Editor's Note: This is part of an ongoing series by 4-Profit, which provides coaching, peer group and speaking services around leadership, strategy, sales, service, management and marketing. 4-Profit team members regularly provide their insight, Building Better Businesses the 4-Profit Way, on CRN.com.
The ancient Greeks had the right idea when they scribed the words "Know thyself" and "Nothing in excess" over the temple at Delphi. How a leader handles conflict is an area where it is vitally important to "know thyself." Are you so comfortable with conflict that you consistently seek it out? Do you strategically choose your battles? Or, do you feel uncomfortable with conflict and tend to avoid it?
On the "nothing in excess" front, do you or your employees turn most issues into a battle, or go to the other extreme and allow silence to reign rather than engage in conflict, perhaps even constructive conflict? As a leader, your conflict management style matters. It can influence the success or failure of your company's vision, the implementation of products, the satisfaction of customers and employees and ultimately, the bottom line.
It's difficult to make good decisions as a team without candid conversation and constructive conflict around the pros and cons of pursuing various options. This discussion, whether heated or not, can feel like conflict to team members who, by nature, are not as comfortable with conflict. However, if the conversation turns a discussion into a battle, he or she might be squelching constructive conflict within the team. The leader may win the battle, but not necessarily reach the best decisions if others feel too intimidated to participate in the decision-making process. Intimidated employees often do not bring their best gifts and talents to the organization, nor do they experience the pleasure of being engaged in their work.
On the other hand, if a leader is uncomfortable with conflict and tends to avoid it, he or she may fail to resolve issues or establish clarity for the team, or may keep tabling important decisions. He or she may also fail to hold the team accountable for results. Holding others accountable can feel like conflict to someone who is conflict-adverse. This trait makes it hard for employees and the organization as a whole to excel. When there is a lack of conversational freedom to address difficult topics, problems within the organization do not get resolved. Dealing with the same unresolved problems repeatedly diminishes an employee's motivation and ability to take initiative. Everyone loses.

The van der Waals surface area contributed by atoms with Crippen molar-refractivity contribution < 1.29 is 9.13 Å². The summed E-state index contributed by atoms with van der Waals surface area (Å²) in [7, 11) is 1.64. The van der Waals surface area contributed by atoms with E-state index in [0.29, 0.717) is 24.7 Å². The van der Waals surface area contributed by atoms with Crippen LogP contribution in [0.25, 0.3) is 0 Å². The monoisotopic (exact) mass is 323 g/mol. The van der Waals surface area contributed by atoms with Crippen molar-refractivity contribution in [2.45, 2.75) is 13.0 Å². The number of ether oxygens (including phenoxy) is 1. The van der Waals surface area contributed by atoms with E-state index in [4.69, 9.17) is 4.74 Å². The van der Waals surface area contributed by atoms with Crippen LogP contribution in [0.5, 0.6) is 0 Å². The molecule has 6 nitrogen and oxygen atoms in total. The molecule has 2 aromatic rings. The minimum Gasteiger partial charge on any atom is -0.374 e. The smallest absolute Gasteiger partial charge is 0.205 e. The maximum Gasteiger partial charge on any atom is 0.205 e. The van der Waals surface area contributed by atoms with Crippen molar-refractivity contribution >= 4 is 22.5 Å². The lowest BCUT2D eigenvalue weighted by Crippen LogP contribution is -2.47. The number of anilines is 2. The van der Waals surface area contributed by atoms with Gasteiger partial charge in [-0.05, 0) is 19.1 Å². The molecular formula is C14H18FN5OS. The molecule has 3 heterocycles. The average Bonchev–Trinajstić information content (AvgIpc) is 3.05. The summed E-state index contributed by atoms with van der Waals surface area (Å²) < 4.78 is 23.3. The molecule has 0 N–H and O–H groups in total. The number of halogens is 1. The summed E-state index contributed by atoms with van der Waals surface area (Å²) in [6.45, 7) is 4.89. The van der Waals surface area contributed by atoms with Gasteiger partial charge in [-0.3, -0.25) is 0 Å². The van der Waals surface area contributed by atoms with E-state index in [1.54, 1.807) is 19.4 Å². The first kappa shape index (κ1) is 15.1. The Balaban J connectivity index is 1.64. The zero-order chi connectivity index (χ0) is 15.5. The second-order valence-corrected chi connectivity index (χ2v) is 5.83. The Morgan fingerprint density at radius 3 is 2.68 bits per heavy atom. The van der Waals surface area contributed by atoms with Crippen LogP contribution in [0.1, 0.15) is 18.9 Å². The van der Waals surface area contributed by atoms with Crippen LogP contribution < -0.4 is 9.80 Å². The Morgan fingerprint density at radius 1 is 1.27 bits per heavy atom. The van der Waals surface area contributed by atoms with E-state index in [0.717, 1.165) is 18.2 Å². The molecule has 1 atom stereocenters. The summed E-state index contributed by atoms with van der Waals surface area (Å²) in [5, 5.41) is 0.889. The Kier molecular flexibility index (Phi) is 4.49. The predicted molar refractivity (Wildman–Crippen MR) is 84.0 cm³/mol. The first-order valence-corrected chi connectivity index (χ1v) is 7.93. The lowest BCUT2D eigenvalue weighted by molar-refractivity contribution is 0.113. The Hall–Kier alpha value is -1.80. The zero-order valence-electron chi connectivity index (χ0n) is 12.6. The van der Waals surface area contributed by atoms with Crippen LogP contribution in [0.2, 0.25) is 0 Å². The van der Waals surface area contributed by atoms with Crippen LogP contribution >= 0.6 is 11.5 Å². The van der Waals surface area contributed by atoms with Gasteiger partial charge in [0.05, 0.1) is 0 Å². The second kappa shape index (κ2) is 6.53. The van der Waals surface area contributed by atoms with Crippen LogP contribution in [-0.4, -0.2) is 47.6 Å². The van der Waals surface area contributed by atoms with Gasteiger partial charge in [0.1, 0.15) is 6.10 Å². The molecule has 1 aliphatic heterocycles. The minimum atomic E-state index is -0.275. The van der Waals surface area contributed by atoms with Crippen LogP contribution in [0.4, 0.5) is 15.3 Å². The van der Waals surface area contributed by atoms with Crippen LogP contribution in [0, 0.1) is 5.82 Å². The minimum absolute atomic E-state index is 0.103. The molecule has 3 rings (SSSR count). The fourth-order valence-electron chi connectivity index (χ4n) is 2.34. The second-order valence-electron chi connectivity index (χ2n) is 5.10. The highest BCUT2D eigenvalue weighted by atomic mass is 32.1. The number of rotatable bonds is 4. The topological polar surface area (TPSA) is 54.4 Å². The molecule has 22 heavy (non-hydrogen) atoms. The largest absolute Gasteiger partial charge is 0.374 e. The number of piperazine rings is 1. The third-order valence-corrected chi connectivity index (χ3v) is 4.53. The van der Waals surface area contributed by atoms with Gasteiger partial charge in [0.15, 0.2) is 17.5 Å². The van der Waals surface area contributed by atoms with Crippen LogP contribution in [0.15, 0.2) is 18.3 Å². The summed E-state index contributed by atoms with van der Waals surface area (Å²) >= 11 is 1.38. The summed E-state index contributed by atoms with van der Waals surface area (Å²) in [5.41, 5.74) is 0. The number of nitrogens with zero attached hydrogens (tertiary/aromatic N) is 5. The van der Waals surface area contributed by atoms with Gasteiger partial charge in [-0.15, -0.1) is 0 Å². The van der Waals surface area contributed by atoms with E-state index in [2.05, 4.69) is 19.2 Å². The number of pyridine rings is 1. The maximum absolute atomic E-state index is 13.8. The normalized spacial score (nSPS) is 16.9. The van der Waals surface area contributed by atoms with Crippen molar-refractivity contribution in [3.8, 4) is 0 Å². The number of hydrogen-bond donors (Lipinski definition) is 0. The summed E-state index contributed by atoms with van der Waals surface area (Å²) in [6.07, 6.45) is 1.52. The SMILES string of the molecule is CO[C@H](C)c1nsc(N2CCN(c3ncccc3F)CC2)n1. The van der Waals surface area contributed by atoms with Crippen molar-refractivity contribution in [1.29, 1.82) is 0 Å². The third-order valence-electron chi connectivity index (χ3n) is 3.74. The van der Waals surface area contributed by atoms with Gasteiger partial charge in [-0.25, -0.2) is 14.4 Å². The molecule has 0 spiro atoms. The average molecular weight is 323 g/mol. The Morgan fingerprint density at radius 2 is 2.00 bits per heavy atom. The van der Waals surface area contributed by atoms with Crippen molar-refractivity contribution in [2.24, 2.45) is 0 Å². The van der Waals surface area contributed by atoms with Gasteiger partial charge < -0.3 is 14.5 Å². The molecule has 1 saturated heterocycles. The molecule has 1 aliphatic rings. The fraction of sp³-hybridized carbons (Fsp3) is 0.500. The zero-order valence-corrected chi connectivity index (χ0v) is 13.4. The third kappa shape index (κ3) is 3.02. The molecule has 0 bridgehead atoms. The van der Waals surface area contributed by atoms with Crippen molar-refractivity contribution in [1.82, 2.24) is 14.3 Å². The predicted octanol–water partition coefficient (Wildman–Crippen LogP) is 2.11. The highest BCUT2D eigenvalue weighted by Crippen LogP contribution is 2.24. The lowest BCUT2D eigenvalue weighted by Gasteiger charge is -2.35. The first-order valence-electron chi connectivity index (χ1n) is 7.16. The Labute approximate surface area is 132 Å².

Here are three steps to achieve healthy conflict:
1. Pay attention to team dynamics. It isn't easy to "know thyself" when it comes to the excesses of handling conflict (too much or too little). Observe the behavior of your management team when discussing a course of action or making a decision. Does someone speak up all of the time? Do others rarely offer an opinion? Pay attention to the body language, facial expressions, tone of voice, and participation level of each member of the team. Some variation in the level of participation of team members is normal, but wide variation in the amount of participation is unhealthy. These are your cues that across-the-board constructive conflict is not occurring.
2. Look at your own behavior. As honestly as possible, determine if your response to various types of conflict is mostly on target, a little off here or there, or consistently too much or too little. This is an area where blind spots often occur. If your response to conflict isn't serving you, your employees or your business, it may be time to work on that issue. You might need to turn outward and ask a trusted (and truthful!) associate to give you feedback, or seek the help of a coach.
3. Are you holding yourself and others accountable for results? Does your team have clarity about the vision and how to execute on the vision? With clarity comes accountability. If you are not helping yourself or your team to stay accountable to the company's goals, you may be experiencing discomfort about conflict. Likewise, if members of the management team are not holding their team accountable for results, they may be experiencing discomfort about conflict.
Remember, how a leader and the management team handles conflict says a lot about how they make decisions, make commitments and hold each other accountable for results. The dynamics of dealing with conflict can influence the success or failure of your company in ways that are subtle, but extremely pervasive. If you "know thyself" on this topic, you can apply "nothing in excess" to achieve constructive conflict within the management team, and achieve the most effective choices for your company.
Jo Anne Myers, MBA, MSW, is a communication coach at 4-Profit. She has spent more than 30 years working and consulting on the "the people side of the business." Her unique blend of professional experience and education is focused on improving how individuals achieve results together.
PUBLISHED JUNE 19, 2013